Kicking off a renewal of a franchise 70+ years after the fact is quite an undertaking, and one that is filled with so many pitfalls that avoiding them could easily take up all of your time. That internal struggle against the inherent difficulties makes up most of the overall feel of Oz the Great and Powerful. It may be a fun, worthwhile ride, but the odd moments and uncertainty keep it from being great. A curious note in a film that purports to be about its title character overcoming his own self-doubt.
The titular Oz (James Franco) is a carnival magician, and though actually a decent one, he seems to enjoy the huckster mentality that goes along with his current situation. We meet him running through a routine gag he uses to woo women that involves a music box, and though we don’t see the stash, he apparently buys them by the gross. With equal time spent chasing skirts, performing rudimentary (but sufficiently “showy”) magic, and avoiding a certain egotistical self-loathing, Oz soon finds himself dreaming of greatness, and running from a recent conquest’s boyfriend.
After a merry chase that itself is a kind of honorific to the era of the first film, he’s in the hot air balloon, and headed for a twister. He finds himself in a land he shares a name with, and meets Theodora (Mila Kunis), who tells him of a prophecy which says that he will rescue the land from the Evil Witch. Naturally, we head along the yellow brick road (no explanation forthcoming) to the Emerald City, acquiring a flying monkey (Zach Braff) along the way. There we meet Theodora’s sister, Evanora (Rachel Weisz), who immediately seems rather spooky, and not at all the person we expect to be the sister of the fair and kind Theodora.
Oz, out of his element though he is, knows what “be King” means, and once Evanora shows him a horde of gold, it isn’t too hard to convince him to go and kill Glinda (Michelle Williams), or at least break her wand. Along the way, in true Oz (the place/story) fashion, he adds a curious “person” to his crew, a china girl whose town has been destroyed by the Evil Witch. This gives Oz a chance to work some magic as well.
The story has some twists and turns, most of them quite good actually, but generally plays out as we expect, and with sufficient room for Oz to establish himself as the Oz we’ll eventually get to in the original movie. Still, the effort has some flaws, which may or may not mean much to the average audience, not least is the film’s unnecessary length.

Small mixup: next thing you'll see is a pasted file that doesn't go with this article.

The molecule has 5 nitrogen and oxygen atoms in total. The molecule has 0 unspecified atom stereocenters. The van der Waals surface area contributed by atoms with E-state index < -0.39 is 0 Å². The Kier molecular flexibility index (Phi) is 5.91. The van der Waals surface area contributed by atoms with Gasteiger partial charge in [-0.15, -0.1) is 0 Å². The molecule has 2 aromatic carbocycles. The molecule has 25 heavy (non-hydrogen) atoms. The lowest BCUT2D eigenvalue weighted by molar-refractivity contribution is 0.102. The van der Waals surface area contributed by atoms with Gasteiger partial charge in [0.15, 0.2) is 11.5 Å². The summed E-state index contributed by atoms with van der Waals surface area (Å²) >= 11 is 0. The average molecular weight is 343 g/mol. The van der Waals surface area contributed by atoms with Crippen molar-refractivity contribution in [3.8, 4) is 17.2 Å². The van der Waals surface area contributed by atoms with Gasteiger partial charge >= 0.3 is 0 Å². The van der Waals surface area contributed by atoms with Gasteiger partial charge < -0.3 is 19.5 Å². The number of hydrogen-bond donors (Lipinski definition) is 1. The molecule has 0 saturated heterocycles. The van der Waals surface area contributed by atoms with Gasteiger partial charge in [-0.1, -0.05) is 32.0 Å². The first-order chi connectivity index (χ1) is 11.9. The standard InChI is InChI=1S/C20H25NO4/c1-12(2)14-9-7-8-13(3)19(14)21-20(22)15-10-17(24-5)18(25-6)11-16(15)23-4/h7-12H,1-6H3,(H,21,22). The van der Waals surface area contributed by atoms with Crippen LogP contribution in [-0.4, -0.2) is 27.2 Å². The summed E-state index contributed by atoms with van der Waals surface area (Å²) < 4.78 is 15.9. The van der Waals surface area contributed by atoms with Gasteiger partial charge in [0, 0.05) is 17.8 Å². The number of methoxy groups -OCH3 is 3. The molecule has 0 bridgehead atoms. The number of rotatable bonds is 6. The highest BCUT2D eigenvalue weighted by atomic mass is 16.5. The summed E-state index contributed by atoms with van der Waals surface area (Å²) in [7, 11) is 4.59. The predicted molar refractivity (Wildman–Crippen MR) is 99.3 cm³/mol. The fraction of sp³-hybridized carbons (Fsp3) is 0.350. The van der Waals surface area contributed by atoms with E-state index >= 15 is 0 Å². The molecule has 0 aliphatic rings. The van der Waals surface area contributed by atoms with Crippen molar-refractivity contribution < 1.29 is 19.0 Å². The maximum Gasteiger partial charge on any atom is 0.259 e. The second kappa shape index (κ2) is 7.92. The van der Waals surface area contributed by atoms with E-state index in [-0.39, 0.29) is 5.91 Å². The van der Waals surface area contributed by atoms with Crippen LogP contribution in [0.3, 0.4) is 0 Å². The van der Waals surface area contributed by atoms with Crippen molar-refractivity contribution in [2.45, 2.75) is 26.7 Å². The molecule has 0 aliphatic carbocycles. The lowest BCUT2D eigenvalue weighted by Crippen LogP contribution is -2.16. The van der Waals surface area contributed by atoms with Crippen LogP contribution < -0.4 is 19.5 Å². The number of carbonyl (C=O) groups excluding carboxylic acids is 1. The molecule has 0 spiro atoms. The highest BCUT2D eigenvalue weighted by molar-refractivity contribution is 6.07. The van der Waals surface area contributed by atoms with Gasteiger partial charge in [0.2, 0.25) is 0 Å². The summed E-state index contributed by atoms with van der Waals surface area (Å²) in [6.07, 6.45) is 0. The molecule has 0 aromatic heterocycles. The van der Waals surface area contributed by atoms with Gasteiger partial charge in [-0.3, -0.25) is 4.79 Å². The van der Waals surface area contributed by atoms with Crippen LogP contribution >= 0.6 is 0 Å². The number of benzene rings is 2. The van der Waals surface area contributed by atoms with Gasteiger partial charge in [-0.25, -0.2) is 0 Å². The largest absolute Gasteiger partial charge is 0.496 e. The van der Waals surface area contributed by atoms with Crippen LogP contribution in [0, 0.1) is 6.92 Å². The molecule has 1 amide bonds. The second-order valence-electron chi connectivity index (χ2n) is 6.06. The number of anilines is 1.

The 3D is a flash and pop affair, with the opening format mostly a ruse that allows for a 3D endgame, but it is mostly well-managed. The problem is that a variety of scenes, especially in the first 40 minutes, run on too long, and to no real purpose other than to give an effect as though you were in one of those specialty shows you find at every theme park. Thus, there’s a certain amount of the run time that is dedicated to setting up the existence of such a show (sure to be at a park near you soon), the running App game, and/or who knows what else down the line. It doesn’t detract too much really, but it’s sloppy and takes away from the film’s ability to create its own magic.
A larger concern is Mila Kunis, who is fine enough at the beginning of the film, but pales in the later stages. She has certain moments along the way that are well-worked, but by the third act, she can’t live up to what’s going on around her, and is simply difficult to believe in the role at all.
That out of the way, Franco delivers an inventive character that manages to get fleshed out beyond the necessities of the script. Zach Braff also pulls off a nice touch with a character that didn’t seem likely to make it at first. The story itself gives us something to sink our teeth into, and entertains about as much you might hope. It even believes in its own twists, which works to its advantage in the end. However, it might not, for the cynical, quite deliver the wonder we hope for from the original.
It has its own thematic agenda, which is fair, and that comes through, but it isn’t as powerful as it might have been. Oz starts out with a grandiose idea of greatness itself, and holds “goodness” out at arm’s length, as something he appreciates to a degree, but sees as something that happens to other people. In the end, our adventure guides him toward other thoughts, as all good adventures do, but we haven’t actually traveled a road where the goodness “happened at him.” Perhaps that’s part of the point, if we look at it hard enough.